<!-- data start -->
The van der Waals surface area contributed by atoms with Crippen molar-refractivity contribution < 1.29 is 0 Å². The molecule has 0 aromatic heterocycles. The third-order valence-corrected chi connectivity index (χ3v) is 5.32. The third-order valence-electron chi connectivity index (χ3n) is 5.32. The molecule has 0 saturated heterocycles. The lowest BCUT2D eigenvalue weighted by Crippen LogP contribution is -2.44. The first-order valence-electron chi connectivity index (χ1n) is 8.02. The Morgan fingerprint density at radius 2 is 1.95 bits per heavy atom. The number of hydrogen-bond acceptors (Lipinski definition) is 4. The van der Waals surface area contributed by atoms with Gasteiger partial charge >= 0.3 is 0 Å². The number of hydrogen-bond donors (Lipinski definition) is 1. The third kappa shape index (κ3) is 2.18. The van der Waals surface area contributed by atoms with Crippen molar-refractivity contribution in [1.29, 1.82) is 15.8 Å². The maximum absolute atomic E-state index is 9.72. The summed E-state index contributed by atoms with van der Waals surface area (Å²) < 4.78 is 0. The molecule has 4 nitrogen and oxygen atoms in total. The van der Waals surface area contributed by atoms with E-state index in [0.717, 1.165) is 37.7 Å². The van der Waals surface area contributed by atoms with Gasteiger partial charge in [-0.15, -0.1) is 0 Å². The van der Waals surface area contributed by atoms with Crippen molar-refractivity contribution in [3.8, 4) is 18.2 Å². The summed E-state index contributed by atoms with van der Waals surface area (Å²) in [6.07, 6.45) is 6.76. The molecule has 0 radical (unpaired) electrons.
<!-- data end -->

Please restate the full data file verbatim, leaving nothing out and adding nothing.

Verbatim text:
The van der Waals surface area contributed by atoms with Crippen molar-refractivity contribution < 1.29 is 0 Å². The molecule has 0 aromatic heterocycles. The third-order valence-corrected chi connectivity index (χ3v) is 5.32. The third-order valence-electron chi connectivity index (χ3n) is 5.32. The molecule has 0 saturated heterocycles. The lowest BCUT2D eigenvalue weighted by Crippen LogP contribution is -2.44. The first-order valence-electron chi connectivity index (χ1n) is 8.02. The Morgan fingerprint density at radius 2 is 1.95 bits per heavy atom. The number of hydrogen-bond acceptors (Lipinski definition) is 4. The van der Waals surface area contributed by atoms with Gasteiger partial charge >= 0.3 is 0 Å². The number of hydrogen-bond donors (Lipinski definition) is 1. The third kappa shape index (κ3) is 2.18. The van der Waals surface area contributed by atoms with Crippen molar-refractivity contribution in [1.29, 1.82) is 15.8 Å². The maximum absolute atomic E-state index is 9.72. The summed E-state index contributed by atoms with van der Waals surface area (Å²) < 4.78 is 0. The molecule has 4 nitrogen and oxygen atoms in total. The van der Waals surface area contributed by atoms with E-state index in [0.717, 1.165) is 37.7 Å². The van der Waals surface area contributed by atoms with Gasteiger partial charge in [-0.15, -0.1) is 0 Å². The van der Waals surface area contributed by atoms with Crippen molar-refractivity contribution in [3.8, 4) is 18.2 Å². The summed E-state index contributed by atoms with van der Waals surface area (Å²) in [6.07, 6.45) is 6.76. The molecule has 0 radical (unpaired) electrons.